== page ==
Our Lagrangian analysis provides detailed and accurate insight into the formation and development of the vortex ring generated by the nonlinear evolution of the stoke ratio generated by our propulsor. However, this type of analysis is computationally expensive, requires time-resolved flow field data, and cannot be conducted in situ to provide input for optimisation and control of the time-dependent exit velocity profile. An alternative pressure-based methodology does not require time-resolved data and can be applied on a single snapshot. We reveal that the trajectories of the pressure maxima that lead and trail the vortex core coincide with the trajectories of the negative and positive FTLE ridges pre- and post-vortex merging. During vortex merging, the trailing pressure maximum is less pronounced. The local pressure maxima can serve as reliable observables for vortex ring formation and shedding that could be picked up by pressure sensors integrated in the surface around the nozzle exit.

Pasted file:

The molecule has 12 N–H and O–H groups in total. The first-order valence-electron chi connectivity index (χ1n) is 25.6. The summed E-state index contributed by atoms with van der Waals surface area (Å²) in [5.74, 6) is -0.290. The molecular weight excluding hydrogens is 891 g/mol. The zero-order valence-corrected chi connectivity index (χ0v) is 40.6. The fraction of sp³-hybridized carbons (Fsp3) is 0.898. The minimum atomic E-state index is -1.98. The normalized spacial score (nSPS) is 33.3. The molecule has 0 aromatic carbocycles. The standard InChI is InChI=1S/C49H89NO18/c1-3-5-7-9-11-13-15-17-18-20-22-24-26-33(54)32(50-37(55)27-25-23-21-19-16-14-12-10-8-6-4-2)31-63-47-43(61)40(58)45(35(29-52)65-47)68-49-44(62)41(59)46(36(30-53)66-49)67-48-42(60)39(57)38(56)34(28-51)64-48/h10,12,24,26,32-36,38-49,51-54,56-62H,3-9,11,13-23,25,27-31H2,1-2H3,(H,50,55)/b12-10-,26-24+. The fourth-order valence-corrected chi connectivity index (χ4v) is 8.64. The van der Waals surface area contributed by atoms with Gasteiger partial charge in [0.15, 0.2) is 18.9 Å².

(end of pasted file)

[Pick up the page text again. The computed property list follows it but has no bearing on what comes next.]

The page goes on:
Our results provide novel insights into the evolution of integral quantities of vortex rings during merging and can aid and inspire the further design and control of underwater vehicles that uses pulsatile jet propulsion. Even though our design derives inspiration from biological organisms that propel themselves by periodically creating vortex rings, it does not have the full range of adaptivity displayed by the biological examples. The vortex rings we generated here are fully axisymmetric and only provide propulsion in one direction. Jellyfish and bivalves exploit a variety of both axisymmetric and asymmetric vortex rings to manoeuvre and interact with obstacles in their environments. The formation and characterisation of asymmetric vortex rings with the vortex propulsor, where three-dimensional effects are involved, will be the subject of future investigations.

Funding Statement

This work was supported by the Swiss National Science Foundation (grant no. 200021175792).

Declaration of Interests

The authors declare no conflict of interest.

Data Availability Statement

The data that support the findings of this study can be made available upon request.

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Figure 0

Figure 1. (a) Schematic of the vortex generator including the gear system to translate the rotation on the main axis into a symmetric compression of the bulb by the two arms. (b) Relaxed and compressed states of the bulb.